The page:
Start, Spa-Francorchamps, 2020

Liberty planning 24-race F1 calendars with some events rotating

2020 F1 season

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Liberty Media intends to continue adding more events to the Formula 1 schedule and rotate between some venues in coming seasons.

The sport’s commercial rights holder recently confirmed a record-breaking 23-race 2021 F1 calendar, including a new event in Saudi Arabia. Chairman and CEO Chase Carey told an an investors’ meeting today that growth will continue.

“Looking beyond 2021 we continue to feel great about the excitement from locations around the world in hosting Formula 1,” he said. “Many locations we raced at this year expressed great interest in new races and other countries have stronger than ever interest.

“We expect to move to a 24-race calendar in the next few years and will probably rotate a few races so we will be able to accommodate a few new partners. But they will be limited as long term partnerships continue to be our priority.”

The 2020 schedule was heavily disrupted due to the Covid-19 pandemic. F1 was forced to delay the start of its season, races were cancelled, rescheduled or replaced, and mostly held without spectators.

But Carey expects the sport will “provide an experience close to normal” for fans in 2021.

“We will also look to bringing the Paddock Club back to our events. We have great plans for the Paddock Club, which were deferred this year, and expect it to be a significant contributor to our long-term growth. We have proven that we can safely travel and operate our races and our promoters increasingly recognise the need to move forward and manage the virus. In fact, many hosts actually want to use our event as a platform to show the world they are moving forward.”

Start, Albert Park, 2019
2021 F1 calendar: Full 23-race schedule
Carey said F1 has outstripped other sports in attracting attention from fans despite the disrupted 2020 calendar.

“The fans have reacted to the revised season and new venues very well,” he said. “While many sports have struggled with viewership declines this year, our viewership is up modestly over last year. To achieve these results in a season with Mercedes dominance and Ferrari’s struggles, while so many other sports have seen steep declines is a solid achievement.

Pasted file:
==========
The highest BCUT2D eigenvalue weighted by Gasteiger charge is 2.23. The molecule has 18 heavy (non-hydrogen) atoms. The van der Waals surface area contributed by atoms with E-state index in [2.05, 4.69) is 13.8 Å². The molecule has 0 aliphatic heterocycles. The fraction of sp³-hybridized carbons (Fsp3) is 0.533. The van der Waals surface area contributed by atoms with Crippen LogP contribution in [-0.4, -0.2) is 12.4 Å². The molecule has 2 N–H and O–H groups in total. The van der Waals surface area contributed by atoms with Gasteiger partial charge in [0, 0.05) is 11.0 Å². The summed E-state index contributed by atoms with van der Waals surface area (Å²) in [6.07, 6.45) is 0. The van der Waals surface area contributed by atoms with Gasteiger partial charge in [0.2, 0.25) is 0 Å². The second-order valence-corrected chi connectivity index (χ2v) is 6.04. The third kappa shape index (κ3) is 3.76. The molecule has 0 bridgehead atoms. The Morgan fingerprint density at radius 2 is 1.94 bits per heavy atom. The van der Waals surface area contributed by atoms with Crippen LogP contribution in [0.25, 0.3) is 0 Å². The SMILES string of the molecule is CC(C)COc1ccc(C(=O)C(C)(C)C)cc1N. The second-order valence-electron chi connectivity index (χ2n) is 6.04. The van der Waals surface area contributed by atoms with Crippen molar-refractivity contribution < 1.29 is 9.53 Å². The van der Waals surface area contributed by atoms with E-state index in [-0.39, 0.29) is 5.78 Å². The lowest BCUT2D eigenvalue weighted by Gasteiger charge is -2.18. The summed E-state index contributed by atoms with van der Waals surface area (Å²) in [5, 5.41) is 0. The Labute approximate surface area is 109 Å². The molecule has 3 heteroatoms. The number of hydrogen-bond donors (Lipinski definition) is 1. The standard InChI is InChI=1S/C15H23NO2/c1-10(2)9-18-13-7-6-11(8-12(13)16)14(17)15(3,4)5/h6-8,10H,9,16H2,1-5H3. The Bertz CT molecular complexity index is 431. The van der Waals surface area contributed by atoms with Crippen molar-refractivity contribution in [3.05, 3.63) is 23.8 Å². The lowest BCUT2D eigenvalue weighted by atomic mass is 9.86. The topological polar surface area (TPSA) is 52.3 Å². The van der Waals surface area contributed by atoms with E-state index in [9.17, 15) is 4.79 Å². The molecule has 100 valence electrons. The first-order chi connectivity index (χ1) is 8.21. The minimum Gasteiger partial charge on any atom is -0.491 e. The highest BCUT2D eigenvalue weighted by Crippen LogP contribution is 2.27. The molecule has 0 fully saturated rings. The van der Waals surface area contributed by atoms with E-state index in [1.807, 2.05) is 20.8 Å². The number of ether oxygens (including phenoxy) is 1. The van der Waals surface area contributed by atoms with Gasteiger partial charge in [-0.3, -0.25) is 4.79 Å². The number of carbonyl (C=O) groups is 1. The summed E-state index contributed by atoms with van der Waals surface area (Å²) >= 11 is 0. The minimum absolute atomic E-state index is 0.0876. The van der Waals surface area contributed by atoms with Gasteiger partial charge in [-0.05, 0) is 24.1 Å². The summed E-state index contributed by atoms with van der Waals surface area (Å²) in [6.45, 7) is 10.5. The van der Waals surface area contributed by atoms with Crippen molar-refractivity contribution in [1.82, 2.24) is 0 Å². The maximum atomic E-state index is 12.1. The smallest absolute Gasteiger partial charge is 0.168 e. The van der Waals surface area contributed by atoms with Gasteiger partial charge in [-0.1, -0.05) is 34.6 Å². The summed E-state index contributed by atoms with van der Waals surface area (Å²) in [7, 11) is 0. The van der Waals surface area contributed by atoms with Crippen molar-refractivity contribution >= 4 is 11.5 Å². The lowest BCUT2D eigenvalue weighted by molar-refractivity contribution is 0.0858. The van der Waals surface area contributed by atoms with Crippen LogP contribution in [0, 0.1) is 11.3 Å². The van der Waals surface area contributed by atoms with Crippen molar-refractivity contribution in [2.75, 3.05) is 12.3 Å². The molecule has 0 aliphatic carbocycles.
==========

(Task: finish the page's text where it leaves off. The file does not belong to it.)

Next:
“Our digital growth has been more dramatic. Formula 1 is the fastest growing sport league in terms of followers across Facebook, Twitter, Instagram, and YouTube, with a 17%-plus growth rate between March and September. F1 also saw the highest year on year growth rate for social engagement, with growth of 70% which is more than three times higher than its closest competitor, La Liga, which saw an increase of over 22%.”

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34 comments on “Liberty planning 24-race F1 calendars with some events rotating”

  1. Sure, rotating in races to have more variety, get events on the calendar that otherwise wouldn’t make it on is a great idea.

    Not thrilled about 24 races. I think it will be too much to follow for all fans who have a family, have to work during (some) weekends, or just have a rich social life and spend weekends out of the house. Does that matter to Liberty? Probably not, they just want us to sign up to Sky (and variants in each market) or their F1 TV.
    And book overpriced hotels / campings to maybe get 2 days of racing. I guess that is what will happen anyway.

    1. Si (@simislakkinen)
      19th November 2020, 21:35

      Genuine question, a lot of F1 fans always seem to show reistance to more races, why is that? I get that it adds pressure to teams, especially mechanics etc that end up spending long periods working hard away from home, and F1 events are considerably more logistically complex, which are good reasons. But speaking purely as a fan, I enjoy F1 and personally would like more of it. You don’t have to watch them all live. I don’t follow football but do those fans complain about their teams playing 40–50 matches a year?

      1. Honestly no idea why a lot of fans have resistance to it, I’m so happy that there’s going to be more coming over the next few years.

      2. Well @simislakkinen, the thing is, once you stop following races, i find it just disappears off your schedule though. That is how I ended up seeing hardly any races between mid 2001 and midway through 2005 really.

        It means you lose track of what is going on during the season and instead of really being into it, you end up just casually seeing a few results here and there. Maybe you even go through the trouble of reading up on them?

        I don’t know how large a portion of fans regularly watch not live racing, I just have never found the motivation to look at a whole race once it wasn’t live. I suspect a pretty large portion of fans will stop following the sport as intensively, many already have in recent years.

        With football, don’t forget that for many fans a big part of the enjoyment is actually GOING to a decent amount of those games. Something no normal F1 fan is able to afford.